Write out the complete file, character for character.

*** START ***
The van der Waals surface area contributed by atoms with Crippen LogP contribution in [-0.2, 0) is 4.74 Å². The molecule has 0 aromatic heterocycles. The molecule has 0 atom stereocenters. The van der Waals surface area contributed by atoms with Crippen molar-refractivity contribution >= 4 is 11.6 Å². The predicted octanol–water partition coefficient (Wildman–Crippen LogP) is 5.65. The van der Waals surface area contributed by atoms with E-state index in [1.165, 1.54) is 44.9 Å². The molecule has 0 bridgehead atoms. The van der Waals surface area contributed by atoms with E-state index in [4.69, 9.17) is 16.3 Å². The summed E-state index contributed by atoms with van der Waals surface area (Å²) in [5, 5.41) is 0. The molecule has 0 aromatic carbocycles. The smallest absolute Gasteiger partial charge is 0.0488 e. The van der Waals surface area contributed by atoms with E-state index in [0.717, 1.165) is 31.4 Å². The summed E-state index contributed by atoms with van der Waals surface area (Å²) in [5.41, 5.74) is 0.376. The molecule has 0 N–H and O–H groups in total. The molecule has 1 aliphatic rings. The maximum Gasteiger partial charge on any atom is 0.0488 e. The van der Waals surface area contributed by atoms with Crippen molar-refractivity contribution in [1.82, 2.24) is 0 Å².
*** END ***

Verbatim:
The van der Waals surface area contributed by atoms with Crippen LogP contribution in [-0.2, 0) is 4.74 Å². The molecule has 0 aromatic heterocycles. The molecule has 0 atom stereocenters. The van der Waals surface area contributed by atoms with Crippen molar-refractivity contribution >= 4 is 11.6 Å². The predicted octanol–water partition coefficient (Wildman–Crippen LogP) is 5.65. The van der Waals surface area contributed by atoms with E-state index in [1.165, 1.54) is 44.9 Å². The molecule has 0 bridgehead atoms. The van der Waals surface area contributed by atoms with E-state index in [4.69, 9.17) is 16.3 Å². The summed E-state index contributed by atoms with van der Waals surface area (Å²) in [5, 5.41) is 0. The molecule has 0 aromatic carbocycles. The smallest absolute Gasteiger partial charge is 0.0488 e. The van der Waals surface area contributed by atoms with E-state index in [0.717, 1.165) is 31.4 Å². The summed E-state index contributed by atoms with van der Waals surface area (Å²) in [5.41, 5.74) is 0.376. The molecule has 0 N–H and O–H groups in total. The molecule has 1 aliphatic rings. The maximum Gasteiger partial charge on any atom is 0.0488 e. The van der Waals surface area contributed by atoms with Crippen molar-refractivity contribution in [1.82, 2.24) is 0 Å².